The Grammys- plastic surgery for the music biz? – by John Robb
Winning stuff and awards ceremonies – it’s not very rock n roll is it?
The Grammys is the night when the music business can get back on the catwalk and pretend everything is ok again.
The panic and the doom of its imminent collapse is put on hold as the old school Limos and flashing paparazzi cameras are wheeled out for one last time in a ”Ëshowbiz spectacular’.
Full of what celebrity magazines call glamour and with that puffed up preening of the last days of Rome, a ”Ëgalaxy of stars’ collect their awards. The music biz gets apastic surgery make over and with a face full of botox grins its toothy grin at the world again. When the real pop culture drama is on the streets of Egypt the Grammys looks like another world where the ”Ëstars’ get to wear dresses that cost more than the aid bill for a so called third world country and to show off their Hollywood bellies and get those photo opportunities in.
Whether its Lady Gaga arriving at the ceremony dressed as an egg or Kings of Leon being confused with being a rock band this is world that eat itself years ago. Someone called the Zac Brown band won the best new band- even their name sound old and dusty and not in the best kind of way.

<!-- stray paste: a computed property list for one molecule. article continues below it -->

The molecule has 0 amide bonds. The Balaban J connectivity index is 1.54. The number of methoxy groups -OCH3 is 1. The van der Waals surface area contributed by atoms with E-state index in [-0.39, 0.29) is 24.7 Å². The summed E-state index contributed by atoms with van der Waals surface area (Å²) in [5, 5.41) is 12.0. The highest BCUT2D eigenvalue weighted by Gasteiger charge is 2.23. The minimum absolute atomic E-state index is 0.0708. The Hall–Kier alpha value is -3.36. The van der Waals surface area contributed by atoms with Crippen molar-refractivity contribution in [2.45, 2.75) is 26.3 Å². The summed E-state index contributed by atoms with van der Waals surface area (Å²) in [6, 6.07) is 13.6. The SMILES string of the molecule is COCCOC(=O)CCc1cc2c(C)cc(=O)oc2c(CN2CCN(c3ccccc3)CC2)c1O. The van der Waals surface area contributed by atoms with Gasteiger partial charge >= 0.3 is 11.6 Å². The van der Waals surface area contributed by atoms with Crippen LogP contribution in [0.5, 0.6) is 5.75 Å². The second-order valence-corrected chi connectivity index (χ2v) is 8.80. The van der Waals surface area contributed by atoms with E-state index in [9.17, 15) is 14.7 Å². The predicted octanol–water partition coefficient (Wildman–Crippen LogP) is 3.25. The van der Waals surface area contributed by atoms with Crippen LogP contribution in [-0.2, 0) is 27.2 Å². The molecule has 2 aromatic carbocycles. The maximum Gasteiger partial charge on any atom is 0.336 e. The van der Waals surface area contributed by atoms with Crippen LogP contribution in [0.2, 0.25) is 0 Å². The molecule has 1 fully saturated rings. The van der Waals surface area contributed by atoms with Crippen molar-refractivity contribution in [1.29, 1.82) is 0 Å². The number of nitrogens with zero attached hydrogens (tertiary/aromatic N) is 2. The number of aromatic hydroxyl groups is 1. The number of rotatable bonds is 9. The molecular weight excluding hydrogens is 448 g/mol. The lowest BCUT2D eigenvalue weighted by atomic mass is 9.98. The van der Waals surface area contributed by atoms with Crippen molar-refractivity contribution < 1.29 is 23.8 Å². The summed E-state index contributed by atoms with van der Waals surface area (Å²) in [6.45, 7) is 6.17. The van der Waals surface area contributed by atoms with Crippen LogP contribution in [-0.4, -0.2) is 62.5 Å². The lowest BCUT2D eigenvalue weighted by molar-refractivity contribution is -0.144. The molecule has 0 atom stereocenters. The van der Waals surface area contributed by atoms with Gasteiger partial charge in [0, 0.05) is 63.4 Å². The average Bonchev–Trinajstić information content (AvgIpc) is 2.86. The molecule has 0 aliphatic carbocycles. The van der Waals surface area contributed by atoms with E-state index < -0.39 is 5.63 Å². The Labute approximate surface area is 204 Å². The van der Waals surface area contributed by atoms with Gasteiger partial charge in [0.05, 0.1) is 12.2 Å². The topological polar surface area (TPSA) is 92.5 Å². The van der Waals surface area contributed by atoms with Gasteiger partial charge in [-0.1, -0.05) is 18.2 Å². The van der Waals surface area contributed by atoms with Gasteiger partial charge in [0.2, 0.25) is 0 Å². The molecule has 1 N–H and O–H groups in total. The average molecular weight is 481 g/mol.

This was the year that Arcade Fire entered U2 world- that massive space where millions of people turn up to fill your stadium gigs not quite sure who the band is but glad they are there anyway and Beyonce went home with six awards.
There was three British winners including Imogen Heap, Jeff Beck with that never changing hair that’s starting to look a bit unreal won Best Rock Instrumental Performance for ‘A Day In The Life’ and fantastically Judas Priest won Best Metal Performance for ‘Dissident Aggressor’.
One of the surprises was when the best album honours went to Arcade Fire’s ”ËThe Suburbs’, the third studio album from the seven-member band led by the married couple Win Butler and RÃÂ©gine Chassagne who had their last chance to look like indie outsiders.
The other surprise was Lady Antebellum’s ”ËNeed You Now’, a low key harmony hit of closing-time yearning which was named record and song of the year.
In reality, like the Oscars, there is no real space for anything outside the loop- this is about big sellers, music for the shopping malls and the vaguely interested. Like the Oscars does for film it’s the music biz giving itself awards and promoting its latest projects while the rest of the world slumps in front of the TV.